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Executive Order 12420—Incentive Pay for Hazardous Duty

May 11, 1983

By the authority vested in me as President of the United States of America by Public Law 97-60 and Section 301(a) of Title 37 of the United States Code, and in order to define the scope of two additional categories of hazardous duty, it is hereby ordered as follows:

Section 1. Executive Order No. 11157 of June 22, 1964, as amended, is further amended by adding the following new subsections to Section 109 of Part I:

"(h) The term "duty involving frequent and regular exposure to highly toxic pesticides" shall be construed to mean duty performed by members who, while under competent orders assigning such members to the entomology, pest control, pest management, or preventive medicine functions of a uniformed service for a period of 30 consecutive days or more, are required to perform in any calendar month a fumigation task utilizing (1) phosphine, sulfuryl fluoride, hydrogen cyanide, methyl bromide, or (2) a fumigant of comparable high acute toxicity and hazard potential.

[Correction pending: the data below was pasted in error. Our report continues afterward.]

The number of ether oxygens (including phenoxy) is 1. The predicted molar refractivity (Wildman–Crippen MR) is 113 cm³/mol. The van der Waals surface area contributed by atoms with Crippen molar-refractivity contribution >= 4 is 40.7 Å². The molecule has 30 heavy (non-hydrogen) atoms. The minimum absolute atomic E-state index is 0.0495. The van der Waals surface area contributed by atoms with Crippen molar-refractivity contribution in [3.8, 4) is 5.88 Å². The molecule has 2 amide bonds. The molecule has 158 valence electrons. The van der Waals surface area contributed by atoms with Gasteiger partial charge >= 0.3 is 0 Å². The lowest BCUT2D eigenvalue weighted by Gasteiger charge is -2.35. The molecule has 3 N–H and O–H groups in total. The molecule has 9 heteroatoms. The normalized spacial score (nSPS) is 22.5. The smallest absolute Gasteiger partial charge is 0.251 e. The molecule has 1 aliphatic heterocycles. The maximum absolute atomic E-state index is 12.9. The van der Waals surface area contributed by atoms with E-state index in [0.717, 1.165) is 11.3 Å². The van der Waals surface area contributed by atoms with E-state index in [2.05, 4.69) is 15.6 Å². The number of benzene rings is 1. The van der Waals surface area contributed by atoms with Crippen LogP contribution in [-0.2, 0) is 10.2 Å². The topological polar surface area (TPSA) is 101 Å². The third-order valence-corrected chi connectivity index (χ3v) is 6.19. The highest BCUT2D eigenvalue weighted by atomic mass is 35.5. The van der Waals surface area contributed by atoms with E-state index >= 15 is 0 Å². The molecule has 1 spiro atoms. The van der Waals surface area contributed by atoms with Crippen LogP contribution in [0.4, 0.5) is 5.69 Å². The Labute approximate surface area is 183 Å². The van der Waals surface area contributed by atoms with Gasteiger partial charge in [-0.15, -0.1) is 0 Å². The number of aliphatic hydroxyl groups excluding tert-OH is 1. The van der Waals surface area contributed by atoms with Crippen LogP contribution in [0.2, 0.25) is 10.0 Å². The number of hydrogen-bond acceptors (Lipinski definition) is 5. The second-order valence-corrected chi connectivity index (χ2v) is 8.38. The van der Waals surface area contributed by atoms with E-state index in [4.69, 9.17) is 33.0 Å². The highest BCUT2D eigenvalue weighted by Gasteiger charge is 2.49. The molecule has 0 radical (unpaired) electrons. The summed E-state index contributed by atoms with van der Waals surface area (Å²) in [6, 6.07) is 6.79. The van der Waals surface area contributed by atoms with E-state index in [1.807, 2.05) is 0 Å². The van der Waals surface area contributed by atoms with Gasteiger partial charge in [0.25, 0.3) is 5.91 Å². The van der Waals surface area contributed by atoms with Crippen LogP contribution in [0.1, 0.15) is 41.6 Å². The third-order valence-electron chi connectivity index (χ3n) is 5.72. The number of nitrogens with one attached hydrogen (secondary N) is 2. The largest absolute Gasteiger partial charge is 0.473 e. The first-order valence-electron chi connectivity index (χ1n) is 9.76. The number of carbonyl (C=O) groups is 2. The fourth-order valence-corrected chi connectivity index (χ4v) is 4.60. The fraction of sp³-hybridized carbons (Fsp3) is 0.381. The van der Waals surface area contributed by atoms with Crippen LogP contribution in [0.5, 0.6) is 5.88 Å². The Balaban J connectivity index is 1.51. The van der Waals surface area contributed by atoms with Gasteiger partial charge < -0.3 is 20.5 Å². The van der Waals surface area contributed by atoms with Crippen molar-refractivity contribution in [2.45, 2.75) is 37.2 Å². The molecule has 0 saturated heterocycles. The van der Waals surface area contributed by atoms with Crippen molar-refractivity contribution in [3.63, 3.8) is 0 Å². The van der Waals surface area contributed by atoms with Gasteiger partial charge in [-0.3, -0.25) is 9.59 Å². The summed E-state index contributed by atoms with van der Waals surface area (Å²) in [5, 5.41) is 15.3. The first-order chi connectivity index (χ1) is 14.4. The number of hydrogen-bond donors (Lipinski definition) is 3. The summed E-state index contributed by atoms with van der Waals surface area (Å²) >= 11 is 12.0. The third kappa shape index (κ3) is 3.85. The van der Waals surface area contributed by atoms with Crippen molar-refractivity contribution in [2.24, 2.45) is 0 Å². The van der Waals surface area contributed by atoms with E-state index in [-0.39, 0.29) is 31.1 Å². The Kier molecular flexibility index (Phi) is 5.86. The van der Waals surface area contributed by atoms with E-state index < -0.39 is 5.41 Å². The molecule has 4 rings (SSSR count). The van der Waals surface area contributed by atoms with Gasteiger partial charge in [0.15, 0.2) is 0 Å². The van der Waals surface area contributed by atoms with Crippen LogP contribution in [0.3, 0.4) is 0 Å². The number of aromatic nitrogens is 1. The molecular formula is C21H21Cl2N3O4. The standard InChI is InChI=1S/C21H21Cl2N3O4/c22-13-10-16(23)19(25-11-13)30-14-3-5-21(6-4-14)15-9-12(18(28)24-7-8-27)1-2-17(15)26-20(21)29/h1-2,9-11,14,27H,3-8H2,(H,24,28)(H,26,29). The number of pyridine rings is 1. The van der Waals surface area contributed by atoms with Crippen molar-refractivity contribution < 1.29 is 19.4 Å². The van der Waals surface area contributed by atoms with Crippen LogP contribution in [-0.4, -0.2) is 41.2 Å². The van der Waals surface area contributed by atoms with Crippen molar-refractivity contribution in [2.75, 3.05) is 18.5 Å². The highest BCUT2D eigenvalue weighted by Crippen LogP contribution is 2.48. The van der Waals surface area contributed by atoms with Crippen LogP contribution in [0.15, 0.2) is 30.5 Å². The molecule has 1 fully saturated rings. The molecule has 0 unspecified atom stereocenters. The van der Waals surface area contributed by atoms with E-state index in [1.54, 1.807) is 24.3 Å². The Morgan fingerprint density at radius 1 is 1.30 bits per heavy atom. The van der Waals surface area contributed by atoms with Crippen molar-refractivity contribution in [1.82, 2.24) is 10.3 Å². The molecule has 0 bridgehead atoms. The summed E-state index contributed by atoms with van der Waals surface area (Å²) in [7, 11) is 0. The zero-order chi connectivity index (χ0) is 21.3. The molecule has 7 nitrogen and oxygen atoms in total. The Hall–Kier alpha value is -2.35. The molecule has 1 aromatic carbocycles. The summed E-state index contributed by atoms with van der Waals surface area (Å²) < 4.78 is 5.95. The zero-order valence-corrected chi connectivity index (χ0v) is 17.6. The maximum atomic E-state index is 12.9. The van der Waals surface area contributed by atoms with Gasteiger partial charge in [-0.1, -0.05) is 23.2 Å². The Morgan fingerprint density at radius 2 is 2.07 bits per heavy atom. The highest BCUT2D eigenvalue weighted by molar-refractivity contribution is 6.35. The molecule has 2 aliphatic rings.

"(i) The term "duty involving laboratory work that utilizes live dangerous viruses or bacteria" shall be construed to mean primary duty performed by members who work with micro-organisms (1) that cause disease (A) with a high potential for mortality, and (B) for which effective therapeutic procedures are not available, and (2) for which no effective prophylactic immunization exists, while such members are assigned by competent orders for a period of 30 consecutive days or more to participate in or conduct applied or basic research that is characterized by a changing variety of techniques, procedures, equipment, and experiments.".

Sec. 2. This Order shall be effective as of October 1, 1981.


The White House,

May 11, 1983.

[Filed with the Office of the Federal Register, 11:07 a. m., May 12, 1983]

Note: The text of the Executive order was released by the Office of the Press Secretary on May 12.

Ronald Reagan, Executive Order 12420—Incentive Pay for Hazardous Duty Online by Gerhard Peters and John T. Woolley, The American Presidency Project

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